In accordance with the trans-lamina cribrosa pressure difference theory, decreasing the trans-lamina cribrosa pressure difference can relieve glaucomatous optic neuropathy. Increased intracranial pressure can also reduce optic nerve damage in glaucoma patients, and a safe, effective and noninvasive way to achieve this is by increasing the intra-abdominal pressure. The purpose of this study was to observe the changes in orbital subarachnoid space width and intraocular pressure at elevated intra-abdominal pressure. An inflatable abdominal belt was tied to each of 15 healthy volunteers, aged 22-30 years (12 females and 3 males), at the navel level, without applying pressure to the abdomen, before they laid in the magnetic resonance imaging machine. The baseline orbital subarachnoid space width around the optic nerve was measured by magnetic resonance imaging at 1, 3, 9, and 15 mm behind the globe. The abdominal belt was inflated to increase the pressure to 40 mmHg (1 mmHg = 0.133 kPa), then the orbital subarachnoid space width was measured every 10 minutes for 2 hours. After removal of the pressure, the measurement was repeated 10 and 20 minutes later. In a separate trial, the intraocular pressure was measured for all the subjects at the same time points, before, during and after elevated intra-abdominal pressure. Results showed that the baseline mean orbital subarachnoid space width was 0.88 ± 0.1 mm (range: 0.77-1.05 mm), 0.77 ± 0.11 mm (range: 0.60-0.94 mm), 0.70 ± 0.08 mm (range: 0.62-0.80 mm), and 0.68 ± 0.08 mm (range: 0.57-0.77 mm) at 1, 3, 9, and 15 mm behind the globe, respectively. During the elevated intra-abdominal pressure, the orbital subarachnoid space width increased from the baseline and dilation of the optic nerve sheath was significant at 1, 3 and 9 mm behind the globe. After decompression of the abdominal pressure, the orbital subarachnoid space width normalized and returned to the baseline value. There was no significant difference in the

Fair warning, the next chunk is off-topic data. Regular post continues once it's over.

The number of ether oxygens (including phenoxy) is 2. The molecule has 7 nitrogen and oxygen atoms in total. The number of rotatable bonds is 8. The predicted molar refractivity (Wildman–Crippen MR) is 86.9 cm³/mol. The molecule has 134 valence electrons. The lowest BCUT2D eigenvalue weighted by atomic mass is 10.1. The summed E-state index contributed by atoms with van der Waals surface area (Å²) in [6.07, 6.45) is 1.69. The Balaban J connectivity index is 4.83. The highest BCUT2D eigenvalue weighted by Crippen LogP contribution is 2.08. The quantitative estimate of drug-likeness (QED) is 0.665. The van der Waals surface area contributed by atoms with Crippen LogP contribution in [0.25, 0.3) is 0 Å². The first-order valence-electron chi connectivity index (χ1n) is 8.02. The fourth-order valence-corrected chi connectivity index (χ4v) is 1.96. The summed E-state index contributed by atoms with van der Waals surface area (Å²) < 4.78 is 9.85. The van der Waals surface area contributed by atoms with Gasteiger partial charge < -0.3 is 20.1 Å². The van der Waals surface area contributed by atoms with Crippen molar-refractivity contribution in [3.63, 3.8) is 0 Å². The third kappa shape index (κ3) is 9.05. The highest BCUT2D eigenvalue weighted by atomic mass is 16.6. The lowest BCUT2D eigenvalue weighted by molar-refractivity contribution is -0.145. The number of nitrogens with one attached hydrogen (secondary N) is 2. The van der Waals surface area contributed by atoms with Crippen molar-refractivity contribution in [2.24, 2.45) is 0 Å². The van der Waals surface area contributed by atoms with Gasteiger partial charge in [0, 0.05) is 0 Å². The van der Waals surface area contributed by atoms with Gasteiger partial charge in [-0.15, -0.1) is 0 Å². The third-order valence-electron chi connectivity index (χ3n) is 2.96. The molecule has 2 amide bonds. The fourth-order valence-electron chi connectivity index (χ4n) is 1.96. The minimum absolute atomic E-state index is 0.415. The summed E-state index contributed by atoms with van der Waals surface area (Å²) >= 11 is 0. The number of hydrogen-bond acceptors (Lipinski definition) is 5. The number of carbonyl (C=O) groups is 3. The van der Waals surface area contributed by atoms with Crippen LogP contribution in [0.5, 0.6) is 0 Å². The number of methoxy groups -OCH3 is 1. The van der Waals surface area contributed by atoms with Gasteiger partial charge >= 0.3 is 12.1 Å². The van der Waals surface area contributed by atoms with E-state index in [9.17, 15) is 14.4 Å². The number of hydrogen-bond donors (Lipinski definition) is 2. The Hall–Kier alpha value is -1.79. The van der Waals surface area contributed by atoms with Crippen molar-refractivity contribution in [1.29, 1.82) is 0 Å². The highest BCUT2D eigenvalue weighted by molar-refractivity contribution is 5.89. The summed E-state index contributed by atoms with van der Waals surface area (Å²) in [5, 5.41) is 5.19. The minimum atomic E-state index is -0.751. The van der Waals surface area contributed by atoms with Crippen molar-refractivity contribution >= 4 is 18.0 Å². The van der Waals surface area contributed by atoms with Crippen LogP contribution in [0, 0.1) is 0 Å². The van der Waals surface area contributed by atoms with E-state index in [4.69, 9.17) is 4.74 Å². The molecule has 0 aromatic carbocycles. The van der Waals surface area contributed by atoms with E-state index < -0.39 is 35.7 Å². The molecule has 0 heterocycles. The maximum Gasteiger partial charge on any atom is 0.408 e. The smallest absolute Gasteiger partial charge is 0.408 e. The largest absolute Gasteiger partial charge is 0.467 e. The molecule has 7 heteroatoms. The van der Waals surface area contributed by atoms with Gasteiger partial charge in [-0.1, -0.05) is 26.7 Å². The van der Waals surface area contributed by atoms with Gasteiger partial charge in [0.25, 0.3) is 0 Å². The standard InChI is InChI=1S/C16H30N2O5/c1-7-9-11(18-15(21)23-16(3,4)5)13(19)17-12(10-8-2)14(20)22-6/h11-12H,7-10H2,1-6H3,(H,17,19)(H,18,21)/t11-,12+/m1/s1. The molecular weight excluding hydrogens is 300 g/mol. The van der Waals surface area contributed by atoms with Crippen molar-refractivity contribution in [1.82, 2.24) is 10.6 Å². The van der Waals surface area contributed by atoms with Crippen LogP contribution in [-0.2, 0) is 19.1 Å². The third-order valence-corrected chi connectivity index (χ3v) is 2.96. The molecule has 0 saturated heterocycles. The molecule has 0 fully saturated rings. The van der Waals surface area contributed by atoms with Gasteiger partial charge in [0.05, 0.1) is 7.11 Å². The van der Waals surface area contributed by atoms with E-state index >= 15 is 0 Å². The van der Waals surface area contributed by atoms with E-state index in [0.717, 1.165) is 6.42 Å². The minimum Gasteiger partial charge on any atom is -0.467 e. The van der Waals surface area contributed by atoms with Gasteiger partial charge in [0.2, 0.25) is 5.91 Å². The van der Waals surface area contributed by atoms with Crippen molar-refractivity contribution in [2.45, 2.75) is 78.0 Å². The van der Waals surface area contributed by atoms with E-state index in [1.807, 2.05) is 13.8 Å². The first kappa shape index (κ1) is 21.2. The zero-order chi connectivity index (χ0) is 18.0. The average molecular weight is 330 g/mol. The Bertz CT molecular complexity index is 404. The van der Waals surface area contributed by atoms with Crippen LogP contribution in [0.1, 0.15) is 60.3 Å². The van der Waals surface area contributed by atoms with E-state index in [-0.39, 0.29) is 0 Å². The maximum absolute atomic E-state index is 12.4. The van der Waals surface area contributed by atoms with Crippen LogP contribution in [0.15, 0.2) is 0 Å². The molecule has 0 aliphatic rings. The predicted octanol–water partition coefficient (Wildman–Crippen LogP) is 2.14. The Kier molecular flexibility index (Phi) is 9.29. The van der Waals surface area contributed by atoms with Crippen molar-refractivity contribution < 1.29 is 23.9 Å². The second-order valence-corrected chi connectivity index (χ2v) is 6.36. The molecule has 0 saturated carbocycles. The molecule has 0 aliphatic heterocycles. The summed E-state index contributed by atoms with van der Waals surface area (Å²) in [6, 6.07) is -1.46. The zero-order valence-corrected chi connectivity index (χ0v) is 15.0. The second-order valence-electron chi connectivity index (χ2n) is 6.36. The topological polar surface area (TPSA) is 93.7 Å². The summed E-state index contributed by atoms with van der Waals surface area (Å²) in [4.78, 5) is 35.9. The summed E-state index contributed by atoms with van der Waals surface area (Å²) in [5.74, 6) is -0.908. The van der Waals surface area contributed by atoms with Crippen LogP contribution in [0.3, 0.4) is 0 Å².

13. Change in Intra-Abdominal Fat Predicts the Risk of Hypertension in Japanese Americans.

    PubMed

    Sullivan, Catherine A; Kahn, Steven E; Fujimoto, Wilfred Y; Hayashi, Tomoshige; Leonetti, Donna L; Boyko, Edward J

    2015-07-01